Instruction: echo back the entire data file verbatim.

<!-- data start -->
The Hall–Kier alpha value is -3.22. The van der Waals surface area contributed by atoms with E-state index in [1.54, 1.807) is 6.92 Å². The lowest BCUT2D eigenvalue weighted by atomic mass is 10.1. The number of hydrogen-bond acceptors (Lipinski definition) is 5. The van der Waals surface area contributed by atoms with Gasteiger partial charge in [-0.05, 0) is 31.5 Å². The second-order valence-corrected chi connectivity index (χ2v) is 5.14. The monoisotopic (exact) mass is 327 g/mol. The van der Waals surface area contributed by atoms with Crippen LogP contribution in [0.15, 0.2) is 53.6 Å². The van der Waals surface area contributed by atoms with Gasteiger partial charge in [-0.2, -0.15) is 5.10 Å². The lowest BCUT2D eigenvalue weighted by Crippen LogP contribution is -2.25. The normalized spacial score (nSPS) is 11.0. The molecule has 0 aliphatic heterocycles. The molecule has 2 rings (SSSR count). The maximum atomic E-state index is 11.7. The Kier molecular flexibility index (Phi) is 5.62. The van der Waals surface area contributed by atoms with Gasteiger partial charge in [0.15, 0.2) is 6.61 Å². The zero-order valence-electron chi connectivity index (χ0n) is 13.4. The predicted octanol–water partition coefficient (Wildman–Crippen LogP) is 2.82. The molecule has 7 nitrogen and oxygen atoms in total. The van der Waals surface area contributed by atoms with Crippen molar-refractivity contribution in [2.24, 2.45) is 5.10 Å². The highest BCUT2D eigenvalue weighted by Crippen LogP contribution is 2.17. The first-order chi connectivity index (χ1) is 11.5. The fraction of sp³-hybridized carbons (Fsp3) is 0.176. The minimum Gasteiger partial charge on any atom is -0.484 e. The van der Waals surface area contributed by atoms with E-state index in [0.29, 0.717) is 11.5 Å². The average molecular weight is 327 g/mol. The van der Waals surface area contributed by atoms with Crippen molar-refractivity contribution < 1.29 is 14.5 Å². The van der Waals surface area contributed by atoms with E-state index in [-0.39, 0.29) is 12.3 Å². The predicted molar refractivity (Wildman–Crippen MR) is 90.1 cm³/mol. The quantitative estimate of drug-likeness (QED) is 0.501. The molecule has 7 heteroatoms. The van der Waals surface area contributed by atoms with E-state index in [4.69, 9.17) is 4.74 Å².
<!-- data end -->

The Hall–Kier alpha value is -3.22. The van der Waals surface area contributed by atoms with E-state index in [1.54, 1.807) is 6.92 Å². The lowest BCUT2D eigenvalue weighted by atomic mass is 10.1. The number of hydrogen-bond acceptors (Lipinski definition) is 5. The van der Waals surface area contributed by atoms with Gasteiger partial charge in [-0.05, 0) is 31.5 Å². The second-order valence-corrected chi connectivity index (χ2v) is 5.14. The monoisotopic (exact) mass is 327 g/mol. The van der Waals surface area contributed by atoms with Crippen LogP contribution in [0.15, 0.2) is 53.6 Å². The van der Waals surface area contributed by atoms with Gasteiger partial charge in [-0.2, -0.15) is 5.10 Å². The lowest BCUT2D eigenvalue weighted by Crippen LogP contribution is -2.25. The normalized spacial score (nSPS) is 11.0. The molecule has 0 aliphatic heterocycles. The molecule has 2 rings (SSSR count). The maximum atomic E-state index is 11.7. The Kier molecular flexibility index (Phi) is 5.62. The van der Waals surface area contributed by atoms with Gasteiger partial charge in [0.15, 0.2) is 6.61 Å². The zero-order valence-electron chi connectivity index (χ0n) is 13.4. The predicted octanol–water partition coefficient (Wildman–Crippen LogP) is 2.82. The molecule has 7 nitrogen and oxygen atoms in total. The van der Waals surface area contributed by atoms with Crippen molar-refractivity contribution in [2.24, 2.45) is 5.10 Å². The highest BCUT2D eigenvalue weighted by Crippen LogP contribution is 2.17. The first-order chi connectivity index (χ1) is 11.5. The fraction of sp³-hybridized carbons (Fsp3) is 0.176. The minimum Gasteiger partial charge on any atom is -0.484 e. The van der Waals surface area contributed by atoms with E-state index in [0.29, 0.717) is 11.5 Å². The average molecular weight is 327 g/mol. The van der Waals surface area contributed by atoms with Crippen molar-refractivity contribution < 1.29 is 14.5 Å². The van der Waals surface area contributed by atoms with E-state index in [-0.39, 0.29) is 12.3 Å². The predicted molar refractivity (Wildman–Crippen MR) is 90.1 cm³/mol. The quantitative estimate of drug-likeness (QED) is 0.501. The molecule has 7 heteroatoms. The van der Waals surface area contributed by atoms with E-state index in [4.69, 9.17) is 4.74 Å².